It is claimed that the property cycle drives the global foreign exchange and British real estate markets. In other words, the property market adheres to a categorizable, recurring, historical sequence of events. The property cycle is not unique; it is related to the business, credit, and general notion of economic expansion and contraction.
Despite the fact that the property cycle has historically been a valuable tool for conceptualizing the market and giving a framework for comprehending the many phases of the property market, few individuals have been able to utilize it to anticipate property prices. The 18-Year property cycle is one of the few reliable hypotheses that purport to do this.
What Is This Cycle Exactly?
Fred Harrison gained notoriety for forecasting the 2007-2008 financial collapse in 1998. In his 2005 book titled “Boom and Bust,” he contended that the British real estate market followed an 18-year cycle. Harrison supported his theory by demonstrating the 18-Year cycle’s recurrence over 200 years of UK home price data. Harrison’s arguments are supported by the market collapses of 1953-1954, 1971-1972, and 1989-1990.
The idea indicates that there would be a recession after a housing market crisis lasting three to four years. Lenders and investors leave the market, and demand for real estate dries up, leaving the boom-era plan for an oversupply of housing to drive down the prices. Following this is the recovery phase, in which confidence gradually returns, and prices increase over the next 6-7 years.
After the period of recovery, a brief market correction occurs during which prices stop for air. This normally lasts between one and two years and begins when investors become concerned about the sustainability of expansion. Thereafter, the boom period begins. The demand is fuelled by government stimulus and cheap financing restrictions, but the supply cannot keep up. This leads to high housing prices and rental increases over the next five to six years. The ensuing peak and decline signify the beginning of the succeeding cycle.
Why Does The Cycle Happen
With the exception of land, the dynamics of supply and demand keep prices approximately in balance in almost every market, whether it’s for things like cars or labor like hairdressers.
If we all become vain and start getting our hair trimmed every day, it will be hard to make an appointment, and hairdressers will hike rates to benefit from those willing to spend more for a haircut. Soon, these increased rates will entice new hairdressers to enter the market, and as a result, everyone will have to cut their pricing to stay competitive.
You wouldn’t want your hair cut by someone who just joined the market because they saw how much money they could earn, but that’s beside the point: supply and demand work together to maintain stable pricing over time.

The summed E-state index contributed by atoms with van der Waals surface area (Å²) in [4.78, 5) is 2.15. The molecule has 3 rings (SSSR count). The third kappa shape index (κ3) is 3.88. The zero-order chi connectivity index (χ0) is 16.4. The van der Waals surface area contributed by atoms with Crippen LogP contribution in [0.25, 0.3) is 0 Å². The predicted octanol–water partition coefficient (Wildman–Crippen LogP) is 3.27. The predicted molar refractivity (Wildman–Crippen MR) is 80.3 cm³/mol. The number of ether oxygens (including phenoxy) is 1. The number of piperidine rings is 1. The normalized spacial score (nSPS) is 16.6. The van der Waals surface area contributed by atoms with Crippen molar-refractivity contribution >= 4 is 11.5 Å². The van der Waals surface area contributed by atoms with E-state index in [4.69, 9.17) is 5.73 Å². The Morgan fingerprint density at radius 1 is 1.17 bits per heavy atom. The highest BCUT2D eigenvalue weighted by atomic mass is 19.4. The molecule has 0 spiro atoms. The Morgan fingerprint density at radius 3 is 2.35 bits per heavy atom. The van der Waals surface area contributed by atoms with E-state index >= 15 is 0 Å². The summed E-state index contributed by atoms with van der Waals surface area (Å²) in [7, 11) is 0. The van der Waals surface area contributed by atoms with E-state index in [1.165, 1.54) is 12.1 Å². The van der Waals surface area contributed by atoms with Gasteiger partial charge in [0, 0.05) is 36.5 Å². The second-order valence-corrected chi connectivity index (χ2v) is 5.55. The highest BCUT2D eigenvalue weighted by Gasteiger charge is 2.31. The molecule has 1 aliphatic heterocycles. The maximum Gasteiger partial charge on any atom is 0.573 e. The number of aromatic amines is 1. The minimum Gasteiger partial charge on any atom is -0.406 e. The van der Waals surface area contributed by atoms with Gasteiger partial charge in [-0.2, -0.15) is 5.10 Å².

However, this cannot occur on the land market because the quantity of land available is fixed; it is impossible to create more ground when demand increases magically. Yes, planning constraints might be loosened, but this is so politically difficult that it seldom occurs. In any case, demand is often concentrated in well-established areas.
Consequently, when the economy is expanding, and there is a desire for additional houses, stores, and industries, this increased demand will cause prices to rise. Since there is no supply mechanism to bring prices back down, land prices are rising faster than salaries and the cost of products. This is connected to Ricardo’s Law of Rent and explains why rents account for a more significant proportion of the economy over time.
People quickly see what’s occurring and recognize that they’ll get the most return on their money by investing in real estate (as a proxy for land). In periods of heightened demand, individuals speculate by purchasing real estate with the expectation that prices will continue to rise.
As a result of rising property prices outpacing income growth, the majority of people will soon be unable to afford to own a home. When this occurs, the bust occurs: property values collapse, generating instability in the banking industry (which has been lending money secured against high-priced property). The banks withdraw loans, construction ceases, and firms close, all of which have apparent implications on the stock markets and employment levels.
Eventually, prices naturally fall to a more sustainable level, and everything returns to normal when the cycle begins again. Importantly, each process starts from a greater “bottom” than the preceding one; hence, the long-term trend is always upwards, despite volatility.
In a nutshell, this describes the property cycle. It would be more correct to refer to it as “the land cycle” since the cost of constructing a home on a piece of land is comparable in London and Leeds and will not increase (other than due to inflation) over the next century. However, home prices are more accessible than land prices, so we can “read” house prices to determine what’s occurring in the land market and what’s in store for the economy.
Where Are We Now?
If the 18-Year cycle is accurate, the UK real estate market started its boom period between 2019 and 2020. Interestingly, this correlates with the rapid increase in home prices over the last year. There are unmistakable signs of a boom period, including an 8.6% increase in home values over the previous year, government programs to stimulate the housing market, and more easily accessible financing in 95% of mortgages.
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